When the Nissan GT-R first made its debut back in 2007, the company was immensely proud of the fact that its 3.8 litre VR38DETT twin-turbo V6 engine is entirely handcrafted by only five Takumi, or master craftsmen.

These highly trained Takumi, of which there are only five in the entire company, are the only certified personnel eligible to build a GT-R powerplant. Therefore, every single GT-R engine in existence is the work of these master craftsmen.

With the introduction of the MY2017 Nissan GT-R, the company has decided to showcase the talents of its engine builders with this video. We won’t give anything away but watching team leader Takumi Kurosawa describe the process and amount of handiwork that goes into each GT-R engine is truly a showcase of dedication, skill and passion.

Nissan GT-R Takumi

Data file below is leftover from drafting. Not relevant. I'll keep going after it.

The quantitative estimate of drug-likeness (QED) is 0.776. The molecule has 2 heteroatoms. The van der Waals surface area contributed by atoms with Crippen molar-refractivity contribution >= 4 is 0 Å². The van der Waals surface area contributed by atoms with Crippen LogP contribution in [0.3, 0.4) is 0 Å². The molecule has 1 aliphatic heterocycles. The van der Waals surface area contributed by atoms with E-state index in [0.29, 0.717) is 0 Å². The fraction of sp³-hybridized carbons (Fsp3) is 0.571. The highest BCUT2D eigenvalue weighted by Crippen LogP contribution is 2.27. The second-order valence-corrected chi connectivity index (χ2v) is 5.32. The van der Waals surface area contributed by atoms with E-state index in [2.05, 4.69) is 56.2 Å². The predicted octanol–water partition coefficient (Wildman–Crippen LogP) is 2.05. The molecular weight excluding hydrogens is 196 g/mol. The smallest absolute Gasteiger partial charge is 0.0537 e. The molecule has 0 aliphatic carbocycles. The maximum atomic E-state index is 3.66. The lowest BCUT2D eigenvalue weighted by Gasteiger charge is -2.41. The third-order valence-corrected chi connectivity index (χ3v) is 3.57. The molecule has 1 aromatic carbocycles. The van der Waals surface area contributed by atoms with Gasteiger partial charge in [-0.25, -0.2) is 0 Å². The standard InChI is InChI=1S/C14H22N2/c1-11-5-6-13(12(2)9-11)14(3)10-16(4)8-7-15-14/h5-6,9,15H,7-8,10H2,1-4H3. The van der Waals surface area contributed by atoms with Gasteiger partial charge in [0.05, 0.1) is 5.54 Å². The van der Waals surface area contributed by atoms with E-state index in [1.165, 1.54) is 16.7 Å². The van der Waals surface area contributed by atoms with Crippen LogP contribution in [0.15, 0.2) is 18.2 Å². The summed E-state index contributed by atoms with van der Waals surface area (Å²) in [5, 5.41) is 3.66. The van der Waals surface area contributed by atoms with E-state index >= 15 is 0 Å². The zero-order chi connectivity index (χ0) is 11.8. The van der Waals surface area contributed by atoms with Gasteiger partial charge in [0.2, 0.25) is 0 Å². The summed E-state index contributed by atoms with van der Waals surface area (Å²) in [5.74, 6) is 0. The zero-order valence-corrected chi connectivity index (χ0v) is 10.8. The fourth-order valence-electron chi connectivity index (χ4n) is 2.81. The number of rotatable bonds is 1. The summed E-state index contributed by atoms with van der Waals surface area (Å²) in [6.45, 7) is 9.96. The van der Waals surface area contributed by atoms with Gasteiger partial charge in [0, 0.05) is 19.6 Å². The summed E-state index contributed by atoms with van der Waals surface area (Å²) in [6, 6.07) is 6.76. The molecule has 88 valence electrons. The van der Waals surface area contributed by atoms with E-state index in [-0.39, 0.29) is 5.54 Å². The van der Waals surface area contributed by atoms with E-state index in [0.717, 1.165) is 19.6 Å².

For the latest iteration of the GT-R, the VR38DETT now churns out 565 hp at 6,800 rpm and 633 Nm from 3,300 to 5,800 rpm. That’s an increase of 15 hp and 3 Nm over the 2016 model – and nearly 90 hp more than what the GT-R was originally launched with back in 2007. As before, each completed engine has a plaque mounted on it, bearing its Takumi’s name.

Couple that to revised dynamics, improved aero performance and stunning new looks, and you’ve got an evolved Godzilla that’s ready to give more expensive supercars a run for their money.

Though the sub five-minute video doesn’t show the entire process of building a GT-R engine (said to take about six to nine hours), it certainly is impressive to see Nissan continue to implement the human element in the creation of its iconic sports car. Impressed?